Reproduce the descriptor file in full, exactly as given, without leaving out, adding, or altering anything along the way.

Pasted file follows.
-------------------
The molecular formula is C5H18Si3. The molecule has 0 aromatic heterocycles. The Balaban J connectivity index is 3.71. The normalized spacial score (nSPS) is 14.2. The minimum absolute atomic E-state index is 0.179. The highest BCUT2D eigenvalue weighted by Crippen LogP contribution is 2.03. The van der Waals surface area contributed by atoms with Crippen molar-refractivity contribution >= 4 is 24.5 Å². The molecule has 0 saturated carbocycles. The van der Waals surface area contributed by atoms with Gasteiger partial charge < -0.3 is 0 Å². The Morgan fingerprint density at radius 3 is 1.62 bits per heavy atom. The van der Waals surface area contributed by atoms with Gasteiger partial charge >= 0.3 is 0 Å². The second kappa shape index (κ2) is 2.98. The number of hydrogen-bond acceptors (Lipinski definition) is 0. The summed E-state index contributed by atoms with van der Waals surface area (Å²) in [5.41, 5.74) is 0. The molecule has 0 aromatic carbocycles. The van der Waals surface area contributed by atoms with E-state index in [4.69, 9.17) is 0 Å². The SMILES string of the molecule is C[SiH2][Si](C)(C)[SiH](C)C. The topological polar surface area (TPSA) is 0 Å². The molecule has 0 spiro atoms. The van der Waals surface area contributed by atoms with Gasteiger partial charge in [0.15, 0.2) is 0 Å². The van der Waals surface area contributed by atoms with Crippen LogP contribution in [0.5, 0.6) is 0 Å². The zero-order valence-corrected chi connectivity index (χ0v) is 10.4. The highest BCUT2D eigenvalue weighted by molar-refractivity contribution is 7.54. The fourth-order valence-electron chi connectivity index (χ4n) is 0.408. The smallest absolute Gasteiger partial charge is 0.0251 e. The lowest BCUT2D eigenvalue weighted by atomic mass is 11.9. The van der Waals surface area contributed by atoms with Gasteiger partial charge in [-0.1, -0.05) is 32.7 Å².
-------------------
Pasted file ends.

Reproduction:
The molecular formula is C5H18Si3. The molecule has 0 aromatic heterocycles. The Balaban J connectivity index is 3.71. The normalized spacial score (nSPS) is 14.2. The minimum absolute atomic E-state index is 0.179. The highest BCUT2D eigenvalue weighted by Crippen LogP contribution is 2.03. The van der Waals surface area contributed by atoms with Crippen molar-refractivity contribution >= 4 is 24.5 Å². The molecule has 0 saturated carbocycles. The van der Waals surface area contributed by atoms with Gasteiger partial charge < -0.3 is 0 Å². The Morgan fingerprint density at radius 3 is 1.62 bits per heavy atom. The van der Waals surface area contributed by atoms with Gasteiger partial charge >= 0.3 is 0 Å². The second kappa shape index (κ2) is 2.98. The number of hydrogen-bond acceptors (Lipinski definition) is 0. The summed E-state index contributed by atoms with van der Waals surface area (Å²) in [5.41, 5.74) is 0. The molecule has 0 aromatic carbocycles. The van der Waals surface area contributed by atoms with E-state index in [4.69, 9.17) is 0 Å². The SMILES string of the molecule is C[SiH2][Si](C)(C)[SiH](C)C. The topological polar surface area (TPSA) is 0 Å². The molecule has 0 spiro atoms. The van der Waals surface area contributed by atoms with Gasteiger partial charge in [0.15, 0.2) is 0 Å². The van der Waals surface area contributed by atoms with Crippen LogP contribution in [0.5, 0.6) is 0 Å². The zero-order valence-corrected chi connectivity index (χ0v) is 10.4. The highest BCUT2D eigenvalue weighted by molar-refractivity contribution is 7.54. The fourth-order valence-electron chi connectivity index (χ4n) is 0.408. The smallest absolute Gasteiger partial charge is 0.0251 e. The lowest BCUT2D eigenvalue weighted by atomic mass is 11.9. The van der Waals surface area contributed by atoms with Gasteiger partial charge in [-0.1, -0.05) is 32.7 Å².